Richmond since 1986:
Personally, the kinds of houses that are boxes with the pillars at the front entranceway... I’m not offended, I just think they’re ugly [laughter]. It’s typically the home that has had the front yard paved because they have a three-car garage in front of it. The monstrous, monstrous entranceway. A box structure that is two storeys high that goes right to the length of the property. It’s just not my style. I think it’s ugly and there are so many of them cropping up. I don’t know what it is supposed to represent...
somebody’s taste in homes.
– Japanese man, aged forties Among the Chinese residents interviewed the range of development complaints was even more sharply circumscribed, with development in general mentioned by three residents (with one specifically relating this to concerns over environmental degradation) as a negative change over the past twelve years in Richmond. Among all three groups of residents, however, one growth or development factor was consistently mentioned: the rise in automobile traffic, identified by nine Japanese participants, seven out of nine Chinese participants, and by twenty of the thirty-four Caucasian residents.
When asked to assess what or who was responsible for these unwelcome changes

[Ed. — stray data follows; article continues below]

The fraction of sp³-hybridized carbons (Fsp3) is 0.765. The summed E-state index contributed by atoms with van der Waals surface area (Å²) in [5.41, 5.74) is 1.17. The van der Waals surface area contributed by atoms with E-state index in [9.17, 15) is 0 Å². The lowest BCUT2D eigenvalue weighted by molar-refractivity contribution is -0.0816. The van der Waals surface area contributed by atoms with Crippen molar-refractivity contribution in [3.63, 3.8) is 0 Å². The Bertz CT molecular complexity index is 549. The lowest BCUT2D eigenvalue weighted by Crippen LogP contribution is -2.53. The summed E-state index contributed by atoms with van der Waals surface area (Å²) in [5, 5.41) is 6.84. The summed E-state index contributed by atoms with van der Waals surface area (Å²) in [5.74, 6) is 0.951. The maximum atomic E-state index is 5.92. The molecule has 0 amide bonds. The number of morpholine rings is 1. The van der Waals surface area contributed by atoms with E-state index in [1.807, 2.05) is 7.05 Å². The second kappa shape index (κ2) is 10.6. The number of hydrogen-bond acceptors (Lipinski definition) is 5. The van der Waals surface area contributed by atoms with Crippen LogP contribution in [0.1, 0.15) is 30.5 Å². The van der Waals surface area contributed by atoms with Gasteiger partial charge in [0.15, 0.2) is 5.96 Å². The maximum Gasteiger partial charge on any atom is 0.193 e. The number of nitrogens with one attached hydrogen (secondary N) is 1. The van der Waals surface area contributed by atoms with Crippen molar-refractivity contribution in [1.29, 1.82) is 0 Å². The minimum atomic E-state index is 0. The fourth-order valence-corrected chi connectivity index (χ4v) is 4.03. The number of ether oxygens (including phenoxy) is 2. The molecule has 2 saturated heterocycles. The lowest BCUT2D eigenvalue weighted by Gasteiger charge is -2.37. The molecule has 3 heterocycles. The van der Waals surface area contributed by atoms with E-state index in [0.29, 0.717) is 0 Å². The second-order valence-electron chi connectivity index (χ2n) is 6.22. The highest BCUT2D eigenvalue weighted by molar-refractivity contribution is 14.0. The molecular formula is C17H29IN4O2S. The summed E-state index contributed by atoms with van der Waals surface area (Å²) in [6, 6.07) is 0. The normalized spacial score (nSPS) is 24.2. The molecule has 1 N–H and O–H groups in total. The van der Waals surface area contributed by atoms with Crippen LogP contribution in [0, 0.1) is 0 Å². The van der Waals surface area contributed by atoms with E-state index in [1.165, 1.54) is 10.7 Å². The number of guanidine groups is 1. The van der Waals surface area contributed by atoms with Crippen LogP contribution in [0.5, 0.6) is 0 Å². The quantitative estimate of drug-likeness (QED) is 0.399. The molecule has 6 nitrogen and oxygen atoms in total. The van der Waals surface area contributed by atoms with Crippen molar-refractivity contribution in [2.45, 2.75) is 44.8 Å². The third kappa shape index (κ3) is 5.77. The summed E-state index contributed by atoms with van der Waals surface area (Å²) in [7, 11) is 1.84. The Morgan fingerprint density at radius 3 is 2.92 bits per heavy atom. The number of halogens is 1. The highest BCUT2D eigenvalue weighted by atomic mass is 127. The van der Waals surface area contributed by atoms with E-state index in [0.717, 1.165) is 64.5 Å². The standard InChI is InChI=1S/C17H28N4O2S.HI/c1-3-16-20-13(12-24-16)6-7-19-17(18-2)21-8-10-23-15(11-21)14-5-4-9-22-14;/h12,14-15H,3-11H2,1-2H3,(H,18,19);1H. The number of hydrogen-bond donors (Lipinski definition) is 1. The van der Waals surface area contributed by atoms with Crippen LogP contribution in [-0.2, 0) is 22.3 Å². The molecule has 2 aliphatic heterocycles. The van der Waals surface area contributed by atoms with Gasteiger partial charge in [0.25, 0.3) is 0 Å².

in their community (or when they offered unsolicited explanations), governments of various levels, but especially municipal governments, were taken to task as entities promoting population growth, failing to consider the consequences of their decisions on established residents, and unresponsive to their concerns. Condemnations of government have appeared in some of the passages previously quoted in this paper, as they do more
explicitly in the following citations:
I think the previous council, and perhaps the present one now, from what they said when they first got in, they have become less and less identified with being interested in slowing development here in the city. They’ve been actively promoting development here in the city. That’s part of the reason why developers have put up the type of housing [multi-family dwellings] that I pointed out earlier. It’s your real-estate agents, the market, appealing to perhaps the offshore buyer with the money... the developer with the money to change what used to be two adjacent lots with houses into a townhouse.